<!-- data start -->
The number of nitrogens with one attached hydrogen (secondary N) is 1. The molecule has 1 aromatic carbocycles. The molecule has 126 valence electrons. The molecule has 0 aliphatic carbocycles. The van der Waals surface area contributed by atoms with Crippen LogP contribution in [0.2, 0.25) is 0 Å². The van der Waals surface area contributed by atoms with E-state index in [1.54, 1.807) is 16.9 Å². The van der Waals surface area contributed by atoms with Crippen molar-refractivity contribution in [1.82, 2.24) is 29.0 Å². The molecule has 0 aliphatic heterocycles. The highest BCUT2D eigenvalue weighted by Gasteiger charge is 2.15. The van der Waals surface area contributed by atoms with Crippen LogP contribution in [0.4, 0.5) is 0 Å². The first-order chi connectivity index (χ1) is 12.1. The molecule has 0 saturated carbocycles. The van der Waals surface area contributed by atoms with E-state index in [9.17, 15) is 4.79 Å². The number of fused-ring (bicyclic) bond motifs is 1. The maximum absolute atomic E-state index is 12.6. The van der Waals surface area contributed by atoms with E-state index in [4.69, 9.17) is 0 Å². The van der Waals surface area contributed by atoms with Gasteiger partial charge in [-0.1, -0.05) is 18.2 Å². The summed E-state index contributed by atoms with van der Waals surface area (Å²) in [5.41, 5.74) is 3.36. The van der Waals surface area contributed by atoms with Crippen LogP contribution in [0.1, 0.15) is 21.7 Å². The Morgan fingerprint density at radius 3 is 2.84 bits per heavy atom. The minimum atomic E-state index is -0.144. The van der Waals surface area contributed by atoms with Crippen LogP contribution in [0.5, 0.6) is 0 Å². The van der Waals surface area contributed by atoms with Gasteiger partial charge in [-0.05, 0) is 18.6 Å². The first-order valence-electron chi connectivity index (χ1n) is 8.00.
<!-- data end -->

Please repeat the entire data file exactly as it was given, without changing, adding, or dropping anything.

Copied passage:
The number of nitrogens with one attached hydrogen (secondary N) is 1. The molecule has 1 aromatic carbocycles. The molecule has 126 valence electrons. The molecule has 0 aliphatic carbocycles. The van der Waals surface area contributed by atoms with Crippen LogP contribution in [0.2, 0.25) is 0 Å². The van der Waals surface area contributed by atoms with E-state index in [1.54, 1.807) is 16.9 Å². The van der Waals surface area contributed by atoms with Crippen molar-refractivity contribution in [1.82, 2.24) is 29.0 Å². The molecule has 0 aliphatic heterocycles. The highest BCUT2D eigenvalue weighted by Gasteiger charge is 2.15. The van der Waals surface area contributed by atoms with Crippen LogP contribution in [0.4, 0.5) is 0 Å². The first-order chi connectivity index (χ1) is 12.1. The molecule has 0 saturated carbocycles. The van der Waals surface area contributed by atoms with E-state index in [9.17, 15) is 4.79 Å². The number of fused-ring (bicyclic) bond motifs is 1. The maximum absolute atomic E-state index is 12.6. The van der Waals surface area contributed by atoms with E-state index in [4.69, 9.17) is 0 Å². The van der Waals surface area contributed by atoms with Gasteiger partial charge in [-0.1, -0.05) is 18.2 Å². The summed E-state index contributed by atoms with van der Waals surface area (Å²) in [5.41, 5.74) is 3.36. The van der Waals surface area contributed by atoms with Crippen LogP contribution in [0.1, 0.15) is 21.7 Å². The Morgan fingerprint density at radius 3 is 2.84 bits per heavy atom. The minimum atomic E-state index is -0.144. The van der Waals surface area contributed by atoms with Crippen LogP contribution in [0.5, 0.6) is 0 Å². The van der Waals surface area contributed by atoms with Gasteiger partial charge in [-0.05, 0) is 18.6 Å². The first-order valence-electron chi connectivity index (χ1n) is 8.00.